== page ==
Issa demands briefing from FTC as decision looms in Google case

Rep. Darrell Issa (R-Calif.), the chairman of the House Oversight Committee, is concerned that the Federal Trade Commission (FTC) will try to step beyond its legal power to regulate anti-competitive business practices. 

In a letter sent on Monday to FTC Chairman Jon Leibowitz, Issa demanded a staff briefing by Dec. 21 to discuss how the FTC views its power under Section 5 of the FTC Act.

The FTC is weighing whether to file an antitrust lawsuit against Google under Section 5. The commission is concerned that Google is manipulating its search results to ensure that its own services, such as YouTube, Google Maps and Google Shopping, appear above its rivals.


Google's competitors, such as Microsoft, Kayak and Expedia, argue that the company shouldn't be allowed to use its dominant search engine — which has about a 67 percent market share — to stifle competition for other services. Google says there is nothing unfair about its search rankings. Even if the results did boost Google products, the company says, it wouldn’t be illegal.

Leibowitz has argued that the FTC has the authority to bring a "pure Section 5" suit against Google, which is when the agency sues a company for anti-competitive conduct without having to prove it harms consumers.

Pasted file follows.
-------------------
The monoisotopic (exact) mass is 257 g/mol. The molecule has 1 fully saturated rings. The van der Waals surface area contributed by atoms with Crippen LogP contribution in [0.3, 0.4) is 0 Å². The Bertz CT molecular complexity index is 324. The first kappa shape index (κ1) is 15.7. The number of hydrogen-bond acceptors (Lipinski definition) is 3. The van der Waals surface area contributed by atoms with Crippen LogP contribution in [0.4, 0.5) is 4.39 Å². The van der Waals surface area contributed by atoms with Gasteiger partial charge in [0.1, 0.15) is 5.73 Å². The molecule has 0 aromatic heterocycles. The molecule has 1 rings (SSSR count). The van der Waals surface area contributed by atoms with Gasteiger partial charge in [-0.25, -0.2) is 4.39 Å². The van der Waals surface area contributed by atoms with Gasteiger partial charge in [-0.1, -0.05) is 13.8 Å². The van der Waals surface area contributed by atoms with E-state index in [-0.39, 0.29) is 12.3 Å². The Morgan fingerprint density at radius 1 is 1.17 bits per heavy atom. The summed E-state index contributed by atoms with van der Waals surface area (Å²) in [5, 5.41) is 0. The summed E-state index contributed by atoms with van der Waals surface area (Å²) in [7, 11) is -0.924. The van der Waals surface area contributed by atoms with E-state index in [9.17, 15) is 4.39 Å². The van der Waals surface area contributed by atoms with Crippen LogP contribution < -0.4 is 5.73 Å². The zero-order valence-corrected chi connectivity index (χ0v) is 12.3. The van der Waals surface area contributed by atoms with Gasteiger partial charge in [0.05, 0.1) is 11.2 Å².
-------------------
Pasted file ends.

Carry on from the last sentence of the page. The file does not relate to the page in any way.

Section 5 of the FTC Act gives the agency the authority to penalize "unfair or deceptive" business practices, but the FTC usually relies on narrower authority under the Sherman Act to punish anti-competitive conduct.

In his letter, Issa encouraged the FTC to issue guidelines detailing how it views its authority under Section 5.

"Such guidelines would provide the regulated community the certainty it needs when contemplating business practices," he wrote.

Issa expressed concern that the "Commission appears to be putting its ambitions ahead of a responsible and measured use of its Section 5 authority."

He argued that the FTC should not search for a case to test the limits of its legal power. He wrote that the agency should take action only if there is a clear violation of the law — not to further bureaucratic goals. 

He also criticized the agency for leaking details of the Google investigation to the press, saying disclosures of sensitive information are "counterproductive to the investigative process and should be stopped." 

An FTC spokeswoman acknowledged that the agency received the letter from Issa but declined to comment further.

Correction: A previous version of this article inaccurately stated that the FTC has never won a pure Section 5 case in court